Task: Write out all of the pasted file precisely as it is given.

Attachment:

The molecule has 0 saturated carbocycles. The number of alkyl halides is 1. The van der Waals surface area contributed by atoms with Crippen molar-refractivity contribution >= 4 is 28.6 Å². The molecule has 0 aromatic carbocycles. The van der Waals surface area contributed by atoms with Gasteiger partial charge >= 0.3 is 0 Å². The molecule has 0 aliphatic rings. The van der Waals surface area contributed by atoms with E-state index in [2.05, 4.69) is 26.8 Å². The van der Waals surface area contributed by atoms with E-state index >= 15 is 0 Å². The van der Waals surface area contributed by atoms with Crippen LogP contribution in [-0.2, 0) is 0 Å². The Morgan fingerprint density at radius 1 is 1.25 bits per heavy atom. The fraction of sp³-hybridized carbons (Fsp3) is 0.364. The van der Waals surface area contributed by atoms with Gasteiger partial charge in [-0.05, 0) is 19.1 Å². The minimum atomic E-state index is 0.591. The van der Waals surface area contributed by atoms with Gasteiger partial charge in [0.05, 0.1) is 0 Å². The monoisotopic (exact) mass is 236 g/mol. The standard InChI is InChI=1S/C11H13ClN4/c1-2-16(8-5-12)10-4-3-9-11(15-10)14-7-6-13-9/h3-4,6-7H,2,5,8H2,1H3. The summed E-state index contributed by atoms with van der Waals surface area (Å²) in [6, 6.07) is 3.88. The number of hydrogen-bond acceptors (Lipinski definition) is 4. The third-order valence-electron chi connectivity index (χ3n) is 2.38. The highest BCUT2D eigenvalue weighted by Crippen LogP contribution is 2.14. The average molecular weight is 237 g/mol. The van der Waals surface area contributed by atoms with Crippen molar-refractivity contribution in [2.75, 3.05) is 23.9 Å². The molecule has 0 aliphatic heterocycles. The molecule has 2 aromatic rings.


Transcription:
The molecule has 0 saturated carbocycles. The number of alkyl halides is 1. The van der Waals surface area contributed by atoms with Crippen molar-refractivity contribution >= 4 is 28.6 Å². The molecule has 0 aromatic carbocycles. The van der Waals surface area contributed by atoms with Gasteiger partial charge >= 0.3 is 0 Å². The molecule has 0 aliphatic rings. The van der Waals surface area contributed by atoms with E-state index in [2.05, 4.69) is 26.8 Å². The van der Waals surface area contributed by atoms with E-state index >= 15 is 0 Å². The van der Waals surface area contributed by atoms with Crippen LogP contribution in [-0.2, 0) is 0 Å². The Morgan fingerprint density at radius 1 is 1.25 bits per heavy atom. The fraction of sp³-hybridized carbons (Fsp3) is 0.364. The van der Waals surface area contributed by atoms with Gasteiger partial charge in [-0.05, 0) is 19.1 Å². The minimum atomic E-state index is 0.591. The van der Waals surface area contributed by atoms with Gasteiger partial charge in [0.05, 0.1) is 0 Å². The monoisotopic (exact) mass is 236 g/mol. The standard InChI is InChI=1S/C11H13ClN4/c1-2-16(8-5-12)10-4-3-9-11(15-10)14-7-6-13-9/h3-4,6-7H,2,5,8H2,1H3. The summed E-state index contributed by atoms with van der Waals surface area (Å²) in [6, 6.07) is 3.88. The number of hydrogen-bond acceptors (Lipinski definition) is 4. The third-order valence-electron chi connectivity index (χ3n) is 2.38. The highest BCUT2D eigenvalue weighted by Crippen LogP contribution is 2.14. The average molecular weight is 237 g/mol. The van der Waals surface area contributed by atoms with Crippen molar-refractivity contribution in [2.75, 3.05) is 23.9 Å². The molecule has 0 aliphatic heterocycles. The molecule has 2 aromatic rings.